As health care costs continue to rise, a logical starting point for potential savings is addressing waste. A 2010 report by the National Academy of Medicine (NAM) estimated that the United States spends about twice as much as necessary on BIR costs. That administrative excess currently amounts to $248 billion annually, according to CAP's calculations. This issue brief provides an overview of administrative expenditures in the U.S. health care system. It first explains the components of administrative costs and then presents estimates of the administrative costs borne by payers and providers. Finally, the issue brief describes how the United States can lower administrative costs through comprehensive reforms and incremental changes to its health care system. Many of the universal health care plans being discussed to expand coverage and lower costs would lower administrative costs through rate regulation, global budgeting, or simplifying the number of payers. Each of these financing changes deserves consideration -- even in the absence of major systemwide reform.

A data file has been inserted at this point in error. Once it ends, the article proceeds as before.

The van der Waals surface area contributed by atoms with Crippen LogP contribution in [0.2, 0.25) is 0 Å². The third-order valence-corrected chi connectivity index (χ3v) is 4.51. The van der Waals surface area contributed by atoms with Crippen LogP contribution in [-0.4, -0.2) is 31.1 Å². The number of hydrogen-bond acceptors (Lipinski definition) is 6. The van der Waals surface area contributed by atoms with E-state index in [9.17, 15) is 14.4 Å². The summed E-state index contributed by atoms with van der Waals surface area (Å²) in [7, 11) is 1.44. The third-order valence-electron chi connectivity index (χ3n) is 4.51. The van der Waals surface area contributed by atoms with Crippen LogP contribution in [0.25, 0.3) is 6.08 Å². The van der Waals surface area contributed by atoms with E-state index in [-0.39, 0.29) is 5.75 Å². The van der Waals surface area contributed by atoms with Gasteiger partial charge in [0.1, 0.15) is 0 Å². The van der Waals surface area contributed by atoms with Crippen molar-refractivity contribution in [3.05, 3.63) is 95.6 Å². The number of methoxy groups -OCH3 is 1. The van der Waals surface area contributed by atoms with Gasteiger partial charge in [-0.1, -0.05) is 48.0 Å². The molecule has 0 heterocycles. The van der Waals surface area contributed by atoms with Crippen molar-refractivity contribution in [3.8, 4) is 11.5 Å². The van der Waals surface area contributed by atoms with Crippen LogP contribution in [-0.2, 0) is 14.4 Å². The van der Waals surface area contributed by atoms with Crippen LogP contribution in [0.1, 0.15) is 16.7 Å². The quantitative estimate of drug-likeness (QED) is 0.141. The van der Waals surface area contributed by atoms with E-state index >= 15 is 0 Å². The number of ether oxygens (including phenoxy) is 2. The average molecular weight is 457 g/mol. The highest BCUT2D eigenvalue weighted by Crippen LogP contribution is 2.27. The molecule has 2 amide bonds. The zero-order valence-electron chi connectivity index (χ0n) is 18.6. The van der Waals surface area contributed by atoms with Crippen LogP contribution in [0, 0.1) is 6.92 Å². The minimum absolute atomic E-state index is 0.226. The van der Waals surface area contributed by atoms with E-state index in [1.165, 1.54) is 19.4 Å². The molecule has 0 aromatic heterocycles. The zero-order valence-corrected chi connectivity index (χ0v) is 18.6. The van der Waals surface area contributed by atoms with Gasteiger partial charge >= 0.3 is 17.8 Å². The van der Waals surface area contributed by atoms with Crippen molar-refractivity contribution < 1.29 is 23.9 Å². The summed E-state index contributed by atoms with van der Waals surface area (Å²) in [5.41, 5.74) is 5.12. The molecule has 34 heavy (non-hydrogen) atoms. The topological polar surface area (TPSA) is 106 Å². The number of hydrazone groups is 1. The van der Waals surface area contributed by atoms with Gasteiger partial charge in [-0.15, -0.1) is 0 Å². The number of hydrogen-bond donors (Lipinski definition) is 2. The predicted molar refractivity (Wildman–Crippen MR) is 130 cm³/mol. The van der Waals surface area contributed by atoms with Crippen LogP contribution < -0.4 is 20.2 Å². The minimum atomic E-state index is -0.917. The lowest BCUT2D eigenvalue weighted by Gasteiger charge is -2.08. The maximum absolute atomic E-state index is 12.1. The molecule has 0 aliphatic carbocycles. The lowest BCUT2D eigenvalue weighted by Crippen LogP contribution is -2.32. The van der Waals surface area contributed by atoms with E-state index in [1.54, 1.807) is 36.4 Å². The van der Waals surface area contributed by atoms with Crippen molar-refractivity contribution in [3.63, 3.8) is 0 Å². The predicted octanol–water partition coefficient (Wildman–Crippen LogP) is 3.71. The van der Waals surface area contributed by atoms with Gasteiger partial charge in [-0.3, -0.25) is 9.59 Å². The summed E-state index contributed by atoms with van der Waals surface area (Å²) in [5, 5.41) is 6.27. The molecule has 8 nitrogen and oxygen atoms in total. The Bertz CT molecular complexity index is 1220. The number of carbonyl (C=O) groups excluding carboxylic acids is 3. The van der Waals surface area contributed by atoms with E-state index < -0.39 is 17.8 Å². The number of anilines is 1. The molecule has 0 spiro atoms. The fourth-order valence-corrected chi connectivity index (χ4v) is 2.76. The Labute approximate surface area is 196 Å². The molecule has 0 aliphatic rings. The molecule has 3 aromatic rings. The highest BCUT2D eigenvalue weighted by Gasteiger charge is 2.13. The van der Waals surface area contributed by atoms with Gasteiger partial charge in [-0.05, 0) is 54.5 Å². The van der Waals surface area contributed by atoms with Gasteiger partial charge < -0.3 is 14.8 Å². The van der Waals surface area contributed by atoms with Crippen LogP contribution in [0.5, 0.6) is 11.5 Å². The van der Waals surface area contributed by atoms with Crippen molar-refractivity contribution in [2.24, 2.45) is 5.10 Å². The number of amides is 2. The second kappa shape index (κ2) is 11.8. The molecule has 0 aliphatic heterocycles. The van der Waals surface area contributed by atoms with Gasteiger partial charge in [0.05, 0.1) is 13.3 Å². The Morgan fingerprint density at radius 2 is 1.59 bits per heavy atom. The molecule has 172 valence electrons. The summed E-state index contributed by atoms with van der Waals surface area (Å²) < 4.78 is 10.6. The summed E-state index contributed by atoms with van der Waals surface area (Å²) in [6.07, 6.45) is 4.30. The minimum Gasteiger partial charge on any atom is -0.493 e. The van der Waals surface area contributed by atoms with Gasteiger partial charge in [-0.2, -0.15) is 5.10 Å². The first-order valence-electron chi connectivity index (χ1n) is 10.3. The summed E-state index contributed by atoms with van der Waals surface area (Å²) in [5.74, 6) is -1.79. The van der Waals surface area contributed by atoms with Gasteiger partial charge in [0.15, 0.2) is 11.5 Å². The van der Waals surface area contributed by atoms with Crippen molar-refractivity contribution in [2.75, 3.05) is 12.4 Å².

Download this Issue Brief PDF here.

(Center for American Progress, April 8, 2019